Specific-pathogen-free female BALB/c or C57BL/6 mice, 6 to 8 weeks old, were obtained from the local breeding facility of the University of São Paulo at Ribeirão Preto School of Medicine. Interleukin-4 knockout (IL-4 KO) mice were donated by João Santana da Silva, University of São Paulo at Ribeirão Preto School of Medicine. Mice were housed under barrier conditions in a level III biohazard laboratory and provided with food and sterile water. Experiments were conducted according to the local ethical guidelines.
CFP were obtained using an M. tuberculosis 14-day culture, as previously described (16).
We employed three immunization schedules: (i) a single subcutaneous BCG dose (105 bacilli, Moreau strain); (ii) three subcutaneous injections of CFP (50 μg) plus CpG 1826 (50 μg) (Invitrogen, San Diego, CA) (CFP/CpG) at 7-day intervals; and (iii) prime-boost immunizations, with one group receiving a BCG prime and a single CFP/CpG boost 15 days later, both by subcutaneous route (BCG-CFP/CpG group), and another group receiving a single CFP/CpG prime and a BCG boost 15 days later (CFP/CpG-BCG group).
M. tuberculosis H37Rv (ATCC 27294; American Type Culture Collection, Rockville, MD) was grown in 7H9 Middlebrook broth (Difco Laboratories, Detroit, MI) for 7 days at 37°C and used as previously described (8, 16). Sixty days after the last immunization, mice were challenged with 105 bacilli via the intratracheal route.
The right lower and middle lobes of lungs were digested using Liberase Blendzyme 2 solution, 0.5 μg/ml (Roche, Indianapolis, IN), as previously described (8, 16). For the CFU assay, serial dilutions of digested lungs and macerated spleens were plated on 7H11 agar medium (Difco). The CFU were counted 28 days after incubation at 37°C. Lung cell suspensions were then passed through a nylon screen and resuspended in complete RPMI 1640 medium (10% fetal bovine serum, gentamicin, penicillin/streptomycin, and polymyxin B). Total cell counts were determined in a Neubauer chamber, and 2 × 106 cells/ml were cultured in complete RPMI 1640 medium for 48 h at 37°C in 5% CO2 in the presence of 10 μg/ml of CFP antigens. For negative and positive controls, lung cells were cultured with RPMI 1640 medium or with 40 μg/ml of concanavalin A (Sigma), respectively.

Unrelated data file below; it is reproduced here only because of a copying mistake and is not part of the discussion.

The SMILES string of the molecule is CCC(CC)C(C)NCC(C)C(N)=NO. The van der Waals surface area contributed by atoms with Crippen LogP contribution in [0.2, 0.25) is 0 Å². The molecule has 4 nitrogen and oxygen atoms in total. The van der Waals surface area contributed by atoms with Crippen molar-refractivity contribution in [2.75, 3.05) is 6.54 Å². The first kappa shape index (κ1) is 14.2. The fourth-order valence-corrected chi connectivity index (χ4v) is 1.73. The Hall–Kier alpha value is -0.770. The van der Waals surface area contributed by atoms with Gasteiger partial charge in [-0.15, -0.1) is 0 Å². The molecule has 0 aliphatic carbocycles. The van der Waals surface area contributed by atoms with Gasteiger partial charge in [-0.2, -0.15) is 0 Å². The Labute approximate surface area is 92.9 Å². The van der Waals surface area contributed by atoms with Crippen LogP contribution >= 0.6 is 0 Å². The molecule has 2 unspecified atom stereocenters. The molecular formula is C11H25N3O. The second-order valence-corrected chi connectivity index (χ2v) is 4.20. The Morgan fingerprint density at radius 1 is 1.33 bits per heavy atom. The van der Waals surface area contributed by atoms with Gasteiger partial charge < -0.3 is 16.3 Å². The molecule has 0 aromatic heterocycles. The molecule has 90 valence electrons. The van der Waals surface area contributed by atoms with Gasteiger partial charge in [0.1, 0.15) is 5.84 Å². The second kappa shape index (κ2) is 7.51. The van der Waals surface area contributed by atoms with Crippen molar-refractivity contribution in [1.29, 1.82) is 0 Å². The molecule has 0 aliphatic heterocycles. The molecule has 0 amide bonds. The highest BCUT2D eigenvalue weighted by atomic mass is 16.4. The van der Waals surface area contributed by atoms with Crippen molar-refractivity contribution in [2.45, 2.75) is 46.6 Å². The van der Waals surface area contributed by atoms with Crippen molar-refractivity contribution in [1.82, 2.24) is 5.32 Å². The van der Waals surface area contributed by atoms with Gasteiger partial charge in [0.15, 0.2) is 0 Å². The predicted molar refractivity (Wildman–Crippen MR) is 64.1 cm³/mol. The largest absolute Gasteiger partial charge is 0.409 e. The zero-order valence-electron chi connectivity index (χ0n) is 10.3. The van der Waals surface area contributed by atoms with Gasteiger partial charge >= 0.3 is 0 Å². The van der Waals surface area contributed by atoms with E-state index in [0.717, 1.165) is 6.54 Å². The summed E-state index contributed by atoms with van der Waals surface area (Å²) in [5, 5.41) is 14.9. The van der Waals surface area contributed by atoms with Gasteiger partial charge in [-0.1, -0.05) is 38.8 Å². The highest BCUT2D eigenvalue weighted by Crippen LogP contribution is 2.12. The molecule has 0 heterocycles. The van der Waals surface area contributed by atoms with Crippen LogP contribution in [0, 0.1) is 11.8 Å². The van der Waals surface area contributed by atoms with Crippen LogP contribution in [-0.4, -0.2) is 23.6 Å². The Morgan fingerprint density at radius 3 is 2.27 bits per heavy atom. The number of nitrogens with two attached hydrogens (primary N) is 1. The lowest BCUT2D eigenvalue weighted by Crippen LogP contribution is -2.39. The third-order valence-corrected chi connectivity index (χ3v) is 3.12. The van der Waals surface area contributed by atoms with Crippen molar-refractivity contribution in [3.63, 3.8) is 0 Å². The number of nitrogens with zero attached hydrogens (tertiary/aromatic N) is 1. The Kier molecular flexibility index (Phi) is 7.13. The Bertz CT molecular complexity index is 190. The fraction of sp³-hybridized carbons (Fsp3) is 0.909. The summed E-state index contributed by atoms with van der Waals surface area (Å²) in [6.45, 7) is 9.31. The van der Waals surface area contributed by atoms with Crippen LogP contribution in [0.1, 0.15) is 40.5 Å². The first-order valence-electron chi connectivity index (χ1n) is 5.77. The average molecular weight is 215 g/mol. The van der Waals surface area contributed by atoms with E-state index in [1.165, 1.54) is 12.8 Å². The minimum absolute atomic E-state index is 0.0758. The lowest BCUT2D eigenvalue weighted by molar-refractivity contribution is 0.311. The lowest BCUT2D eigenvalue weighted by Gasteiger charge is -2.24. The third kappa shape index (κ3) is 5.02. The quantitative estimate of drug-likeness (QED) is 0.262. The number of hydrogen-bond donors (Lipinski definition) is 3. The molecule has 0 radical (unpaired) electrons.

IFN-γ, IL-4, IL-5, IL-6, IL-10, IL-12, transforming growth factor β (TGF-β), and IL-17 concentrations were determined in lung culture supernatants and lung homogenates (left lobes) by enzyme-linked immunosorbent assay according to the manufacturer's instructions. Anti-mouse purified monoclonal antibodies (MAb) to the following cytokines were used (1 μg/ml): IFN-γ (R4-6A2), IL-4 (11B11), IL-5 (TRKF5), IL-6 (MP5-20F3), IL-10 (JES5-2A5), IL-12 (C15.6), and TGF-β (A75-2.1) (BD Biosciences-PharMingen, San Diego, CA). Cytokine-antibody complexes were detected via the addition of 0.5 μg/ml of anti-mouse biotinylated MAb to the following cytokines: IFN-γ (XMG1.2), IL-4 (BVD6-24G2), IL-5 (TRFK4), IL-6 (MP5-32C11), IL-10 (SXC-1), IL-12 (C17.8), and TGF-β (A75-3.1) (BD Biosciences-PharMingen, San Diego, CA). For IL-17 detection, an enzyme-linked immunosorbent assay kit (R&D) was used.
For histopathological analysis, the right upper lobes of the lungs were fixed in 10% formalin, embedded in paraffin blocks, prepared routinely, and then sectioned for light microscopy. Five-micrometer sections were stained with hematoxylin-eosin. All samples were analyzed by a pathologist in a double-blind test.
For the immunohistochemistry staining, the left lobes were frozen in O.C.T. compound (Sakura Finetek, Torrance, CA). Immunohistochemistry was performed using the avidin-biotin-peroxidase method with rat anti-mouse MAb to IFN-γ (XMG1.2), IL-4 (BVD6-24G2), and IL-10 (SXC-1) (BD Biosciences-PharMingen, San Diego, CA), according to the manufacturer's instructions. For a control, we used a purified mouse IgG1 isotype control (BD Biosciences-PharMingen, San Diego, CA). The lung sections were microphotographed in different areas with a final magnification of ×200, and brown-stained areas were quantified using ImageJ software.